Professor Stacy Caplow Op-ed on Immigration-related Executive Pardons in Miami Herald
An op-ed by Professor Stacy Caplow advocating executive pardons for currently law-abiding immigrants appeared in The Miami Herald on Jan. 8.
Caplow writes that the president-elect’s threat to deport non-citizens who have past criminal records “reinforces the menacing trope of the ‘criminal alien’ without paying attention to the significant number of people with criminal records whose deportation would be a great injustice to their families and ignore their successful rehabilitation.”
“Immigration law, as well as anti-immigrant rhetoric, makes no distinctions between noncitizens convicted of most types of crimes even if they are lawfully present, have deep roots in, and make contributions, to the community and were convicted years ago,” Caplow explains in her op-ed.
Because executive pardons require no legislative action, the president has a straightforward means to address large-scale injustice. Caplow suggests the United States adopt a system, similar to those used in Canada and New Zealand, that assigns points to lawful permanent residents at risk of deportation that take into account relevant factors such as the individual’s contributions to society, ties to the community, and special health circumstances.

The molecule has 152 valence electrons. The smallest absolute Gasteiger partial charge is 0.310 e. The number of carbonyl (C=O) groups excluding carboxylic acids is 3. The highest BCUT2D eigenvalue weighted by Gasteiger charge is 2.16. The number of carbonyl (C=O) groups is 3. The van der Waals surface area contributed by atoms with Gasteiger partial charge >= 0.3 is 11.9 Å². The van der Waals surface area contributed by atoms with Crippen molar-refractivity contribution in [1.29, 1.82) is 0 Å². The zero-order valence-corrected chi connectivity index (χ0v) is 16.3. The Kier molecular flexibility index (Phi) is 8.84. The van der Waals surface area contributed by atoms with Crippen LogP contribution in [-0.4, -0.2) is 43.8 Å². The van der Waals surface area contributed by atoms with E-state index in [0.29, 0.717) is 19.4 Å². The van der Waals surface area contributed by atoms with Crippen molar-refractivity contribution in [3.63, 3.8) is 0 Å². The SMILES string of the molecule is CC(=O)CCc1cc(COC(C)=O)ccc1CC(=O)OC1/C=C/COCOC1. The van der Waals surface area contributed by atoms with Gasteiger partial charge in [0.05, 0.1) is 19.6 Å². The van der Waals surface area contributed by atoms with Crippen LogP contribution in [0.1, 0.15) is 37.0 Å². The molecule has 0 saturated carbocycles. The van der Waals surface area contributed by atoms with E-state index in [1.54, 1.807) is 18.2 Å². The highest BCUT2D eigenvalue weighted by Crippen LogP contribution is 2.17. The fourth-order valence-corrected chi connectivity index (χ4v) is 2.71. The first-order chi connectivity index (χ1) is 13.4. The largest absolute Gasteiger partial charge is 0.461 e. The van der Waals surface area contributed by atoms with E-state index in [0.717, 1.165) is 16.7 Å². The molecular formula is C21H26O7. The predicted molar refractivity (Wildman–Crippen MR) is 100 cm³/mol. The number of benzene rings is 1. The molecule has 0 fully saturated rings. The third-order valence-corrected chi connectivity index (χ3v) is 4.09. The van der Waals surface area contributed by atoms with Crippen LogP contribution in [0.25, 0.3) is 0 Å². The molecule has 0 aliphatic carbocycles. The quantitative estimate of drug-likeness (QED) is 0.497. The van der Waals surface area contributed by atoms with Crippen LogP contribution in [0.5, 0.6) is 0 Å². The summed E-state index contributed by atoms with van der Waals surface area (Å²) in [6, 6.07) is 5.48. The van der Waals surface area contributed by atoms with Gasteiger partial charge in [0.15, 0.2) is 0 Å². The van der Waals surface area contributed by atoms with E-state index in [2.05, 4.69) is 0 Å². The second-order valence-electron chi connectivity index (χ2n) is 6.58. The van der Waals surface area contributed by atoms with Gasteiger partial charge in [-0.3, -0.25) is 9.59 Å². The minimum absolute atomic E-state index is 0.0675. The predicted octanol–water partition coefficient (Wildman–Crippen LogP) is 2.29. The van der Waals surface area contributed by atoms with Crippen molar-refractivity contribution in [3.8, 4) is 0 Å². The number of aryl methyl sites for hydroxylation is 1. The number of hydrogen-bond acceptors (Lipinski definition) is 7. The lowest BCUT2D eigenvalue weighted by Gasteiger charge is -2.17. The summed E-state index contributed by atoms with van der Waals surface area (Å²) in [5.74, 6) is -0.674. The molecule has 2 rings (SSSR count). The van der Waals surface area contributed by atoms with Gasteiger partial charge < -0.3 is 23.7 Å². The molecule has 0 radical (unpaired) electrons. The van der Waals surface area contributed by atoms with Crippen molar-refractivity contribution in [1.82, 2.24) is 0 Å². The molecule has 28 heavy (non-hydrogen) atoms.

In the op-ed, Caplow cites the work by students in the Brooklyn Law School Safe Harbor Project to submit pardon applications to Governor Andrew Cuomo.
Professor Caplow is a leader in the field of clinical legal education. She is Brooklyn Law School’s first dean overseeing all aspects of clinical and experiential education. She also serves as co-director of the new Center for Criminal Justice. At the Law School, Caplow teaches criminal law and immigration law and co-directs the Safe Harbor Project. She assisted Hong Kong University in developing a clinical program and spent a semester as a Fulbright Scholar at University College Cork, Ireland. In 2014, she taught at the Center for Law and Business in Tel Aviv, Israel. She is the co-author of Multidefendant Criminal Cases: Federal Law and Procedure, and writes about criminal law, immigration law, and clinical education topics.